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BREAKING British and French scrambled to North Sea

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British and French jets have scrambled to the North Sea amid reports that Russian planes have entered the UK airspace.

The RAF Typhoon fighter jet is supporting Airbus Voyager plane deployed from Newcastle after 3pm today.

The French have also supported in the deployment supporting with a fighter jet.

In total four jets were seen over the North Sea on mapping.

The RAF has declined to comment on the situation describing it as an ongoing military operation.

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Fancy being locked in a haunted police cell?

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Forget Halloween Fancy a spooky night of fun, locked in a haunted cell for 24 hours to raise money for charity. Then we have an event that is right up your street.

Following on from the success of the PC Edward Walker Tour, Jules Berry a DDO with the Met Police is back with her spooky haunted cell idea to raise money for COPS UK and WMP History Museum, That is exactly what you can do this Feb.

Met Police Detention Officer Jules Berry is arranging the whole event in partnership with the WMP History Museum and is hoping to raise thousands of pounds for charity.

The event will take place on the 8th and 9th of February 2019, but be quick as places are limited.

Unfortunately, Police Hour will no longer be live streaming this event to our 2.5 Million Followers, But we hope our readers can still attend and support this event.

Need we say any more, Simply watch this video then sign up

Hats off to Kerry Blakeman for his fantastic advertorial.

The event is being held to support the restoration of the West Midlands Police Museum and COPS UK.

About COPS

COPS is the UK charity dedicated to helping the families of police officers who have lost their lives in relation to their duty, to rebuild their lives.

Since being founded in 2003, they have helped hundreds of families shattered by the loss of their police officer.

They aim to ensure that surviving family members have all the help they need

to cope with such a tragedy and they remain part of the police family.

What COPS do?

COPS is a peer support charity, enabling Survivors from around the UK to support other Survivors in practical ways. They arrange local and national events that enable Survivors to build friendships and bonds that support them through the good times and bad.

Families are rightly proud of their officer and COPS to help ensure that they remain part of the police family.

What about the WMP History?

The West Midlands Police Museum at Coventry was opened in 1959 and celebrates the history of Coventry City Police which existed between 1839 & 1969, before becoming part of Warwickshire and Coventry Constabulary and in 1974, West Midlands Police.

The site at Sparkhill has been operating since 1995 when it moved there from the force’s training facility at Tally Ho! where it been operating as a CID training facility since the mid 1970s. Several of the exhibits had originated from the old Forensic Science Service laboratory when it moved from Newton Street to Gooch Street.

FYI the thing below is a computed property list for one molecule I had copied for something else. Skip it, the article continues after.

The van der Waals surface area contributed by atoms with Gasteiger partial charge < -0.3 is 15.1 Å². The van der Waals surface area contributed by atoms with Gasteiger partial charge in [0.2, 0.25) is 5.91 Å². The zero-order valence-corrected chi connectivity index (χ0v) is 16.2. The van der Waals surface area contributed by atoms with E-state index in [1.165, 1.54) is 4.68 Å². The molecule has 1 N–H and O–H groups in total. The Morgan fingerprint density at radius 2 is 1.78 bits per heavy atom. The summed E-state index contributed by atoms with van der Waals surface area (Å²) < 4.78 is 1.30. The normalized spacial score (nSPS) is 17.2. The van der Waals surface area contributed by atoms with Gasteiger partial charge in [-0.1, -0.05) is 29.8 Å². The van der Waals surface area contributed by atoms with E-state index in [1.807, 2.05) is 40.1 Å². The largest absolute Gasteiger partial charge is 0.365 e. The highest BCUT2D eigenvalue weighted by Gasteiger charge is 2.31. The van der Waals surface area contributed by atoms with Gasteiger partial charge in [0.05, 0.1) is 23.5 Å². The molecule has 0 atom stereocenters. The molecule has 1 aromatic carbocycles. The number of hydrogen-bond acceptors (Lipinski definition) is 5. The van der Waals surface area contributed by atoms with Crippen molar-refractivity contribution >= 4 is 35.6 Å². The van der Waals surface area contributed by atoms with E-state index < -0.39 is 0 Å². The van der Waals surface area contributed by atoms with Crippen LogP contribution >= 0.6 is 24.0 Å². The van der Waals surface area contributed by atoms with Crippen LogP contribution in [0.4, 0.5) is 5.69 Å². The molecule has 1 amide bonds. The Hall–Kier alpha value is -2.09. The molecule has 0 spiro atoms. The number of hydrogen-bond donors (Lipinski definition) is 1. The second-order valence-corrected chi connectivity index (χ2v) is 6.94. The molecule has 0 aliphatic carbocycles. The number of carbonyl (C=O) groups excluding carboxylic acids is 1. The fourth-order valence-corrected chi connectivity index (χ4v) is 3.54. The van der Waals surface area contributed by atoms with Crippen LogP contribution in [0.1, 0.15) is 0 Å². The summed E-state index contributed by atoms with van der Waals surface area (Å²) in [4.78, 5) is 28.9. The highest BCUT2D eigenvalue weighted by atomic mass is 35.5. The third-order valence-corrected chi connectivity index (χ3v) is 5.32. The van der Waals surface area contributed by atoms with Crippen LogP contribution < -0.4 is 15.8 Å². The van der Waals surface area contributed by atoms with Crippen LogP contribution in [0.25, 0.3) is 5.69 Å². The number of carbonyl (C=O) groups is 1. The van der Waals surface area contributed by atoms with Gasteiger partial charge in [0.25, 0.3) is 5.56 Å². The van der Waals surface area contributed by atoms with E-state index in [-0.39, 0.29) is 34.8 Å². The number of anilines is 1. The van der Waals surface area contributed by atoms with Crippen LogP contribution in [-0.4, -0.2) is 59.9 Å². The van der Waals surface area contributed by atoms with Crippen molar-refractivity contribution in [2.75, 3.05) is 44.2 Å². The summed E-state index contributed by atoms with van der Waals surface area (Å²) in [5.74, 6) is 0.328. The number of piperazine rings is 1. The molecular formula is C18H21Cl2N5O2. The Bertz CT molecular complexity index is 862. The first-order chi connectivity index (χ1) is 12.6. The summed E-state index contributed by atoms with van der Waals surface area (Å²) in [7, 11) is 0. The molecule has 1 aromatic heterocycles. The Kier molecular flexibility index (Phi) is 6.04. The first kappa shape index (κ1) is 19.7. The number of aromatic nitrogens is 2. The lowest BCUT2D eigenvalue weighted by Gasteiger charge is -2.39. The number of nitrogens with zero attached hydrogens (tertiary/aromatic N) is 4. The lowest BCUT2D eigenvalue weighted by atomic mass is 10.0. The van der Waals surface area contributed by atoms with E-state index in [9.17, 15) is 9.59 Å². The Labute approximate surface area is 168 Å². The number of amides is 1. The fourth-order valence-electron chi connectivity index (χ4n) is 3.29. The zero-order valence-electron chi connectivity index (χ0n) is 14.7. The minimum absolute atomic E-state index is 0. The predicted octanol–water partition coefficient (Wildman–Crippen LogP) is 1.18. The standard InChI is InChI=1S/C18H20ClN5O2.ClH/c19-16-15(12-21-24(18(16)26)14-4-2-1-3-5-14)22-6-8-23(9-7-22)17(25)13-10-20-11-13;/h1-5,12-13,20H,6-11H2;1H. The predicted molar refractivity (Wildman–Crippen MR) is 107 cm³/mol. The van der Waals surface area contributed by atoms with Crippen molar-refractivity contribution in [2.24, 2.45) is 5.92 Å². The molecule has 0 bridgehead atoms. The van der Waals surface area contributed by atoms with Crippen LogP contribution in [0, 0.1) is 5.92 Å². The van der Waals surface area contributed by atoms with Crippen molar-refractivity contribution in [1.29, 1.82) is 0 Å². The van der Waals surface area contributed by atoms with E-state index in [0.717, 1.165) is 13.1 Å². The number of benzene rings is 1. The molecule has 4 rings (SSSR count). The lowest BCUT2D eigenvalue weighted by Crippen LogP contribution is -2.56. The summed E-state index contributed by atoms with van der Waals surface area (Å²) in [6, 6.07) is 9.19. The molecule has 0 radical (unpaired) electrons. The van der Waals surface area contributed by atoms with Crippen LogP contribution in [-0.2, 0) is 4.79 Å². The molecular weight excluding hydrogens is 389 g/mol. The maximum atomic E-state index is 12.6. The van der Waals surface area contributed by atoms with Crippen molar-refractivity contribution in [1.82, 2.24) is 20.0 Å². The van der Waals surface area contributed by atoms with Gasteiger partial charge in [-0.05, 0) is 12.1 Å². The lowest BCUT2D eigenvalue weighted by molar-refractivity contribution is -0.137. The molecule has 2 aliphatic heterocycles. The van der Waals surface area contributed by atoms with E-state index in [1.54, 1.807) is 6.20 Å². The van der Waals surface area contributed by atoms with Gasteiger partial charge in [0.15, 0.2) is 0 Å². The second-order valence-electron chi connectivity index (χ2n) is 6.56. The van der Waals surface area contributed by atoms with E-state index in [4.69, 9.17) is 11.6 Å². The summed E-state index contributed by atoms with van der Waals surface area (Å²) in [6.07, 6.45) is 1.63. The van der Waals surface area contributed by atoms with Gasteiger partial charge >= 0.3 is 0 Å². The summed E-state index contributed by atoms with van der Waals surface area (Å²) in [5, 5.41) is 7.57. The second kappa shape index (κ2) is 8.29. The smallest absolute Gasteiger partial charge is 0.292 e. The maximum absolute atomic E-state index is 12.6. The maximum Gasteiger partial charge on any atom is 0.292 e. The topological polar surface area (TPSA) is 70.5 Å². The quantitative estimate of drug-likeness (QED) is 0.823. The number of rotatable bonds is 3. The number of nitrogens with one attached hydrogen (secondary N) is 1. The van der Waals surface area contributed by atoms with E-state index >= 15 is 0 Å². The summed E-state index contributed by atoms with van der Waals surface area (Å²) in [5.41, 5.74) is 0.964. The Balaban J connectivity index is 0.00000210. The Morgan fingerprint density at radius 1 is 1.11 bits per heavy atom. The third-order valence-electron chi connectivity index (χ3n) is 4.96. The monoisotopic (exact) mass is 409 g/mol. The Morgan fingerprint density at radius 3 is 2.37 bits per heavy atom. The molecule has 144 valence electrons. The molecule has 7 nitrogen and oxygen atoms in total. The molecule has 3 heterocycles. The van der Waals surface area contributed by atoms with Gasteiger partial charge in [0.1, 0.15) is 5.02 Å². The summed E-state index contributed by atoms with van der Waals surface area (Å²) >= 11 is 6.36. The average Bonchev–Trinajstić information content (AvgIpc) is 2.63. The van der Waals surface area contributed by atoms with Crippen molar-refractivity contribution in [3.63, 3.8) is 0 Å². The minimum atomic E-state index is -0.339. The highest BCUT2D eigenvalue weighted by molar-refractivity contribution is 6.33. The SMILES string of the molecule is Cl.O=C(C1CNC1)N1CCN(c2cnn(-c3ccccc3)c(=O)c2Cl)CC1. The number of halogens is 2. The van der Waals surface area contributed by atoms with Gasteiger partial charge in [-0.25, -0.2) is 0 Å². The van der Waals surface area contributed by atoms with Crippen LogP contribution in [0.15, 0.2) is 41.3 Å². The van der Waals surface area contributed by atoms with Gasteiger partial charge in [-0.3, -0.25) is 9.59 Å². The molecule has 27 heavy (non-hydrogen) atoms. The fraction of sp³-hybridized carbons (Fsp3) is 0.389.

The Sparkhill museum contains items of policing memorabilia and old records from the West Midlands Police predecessor forces of Birmingham City Police, Walsall Borough Police, Dudley Borough Police, Wolverhampton Borough Police and West Midlands Constabulary. Some records are also held of Staffordshire County Police and Worcestershire officers as parts of those forces now fall within the West Midlands Police area.

You can also drop an email [email protected] to sign up, you must raise a minimum of £250 sponsorship.

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What on earth is happening in Salisbury? Two people fall seriously ill

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Emergency Services have launched a major incident after two people have fallen ill in Salisbury.

Officers have placed a cordon around Prezzo Restaurant after a man and woman were taken ill.

Police have declared a major incident. Police do not believe this is linked to Novichok.

Police received a call from the ambulance service to Prezzo restaurant, in High Street, at approximately 6.45pm. Two people, a man aged in his 40s and a woman aged in her 30s, had become unwell.

Due to recent events in the city and concerns that the pair had been exposed to an unknown substance, a highly precautionary approach was taken by all emergency services.

Both were taken to Salisbury District Hospital and were clinically assessed. We can now confirm that there is nothing to suggest that Novichok is the substance. Both people remain in hospital under observation.

The major incident status has now been stood down.

At this stage it is not yet clear if a crime has been committed and enquiries remain ongoing.

Salisbury District Hospital remains open as usual.

A cordon will remain in place around Prezzo at this time as part of ongoing routine enquiries. All other areas that were cordoned off will now be reopened.

We’d like to thank the public for their patience as a result of the impact of this incident.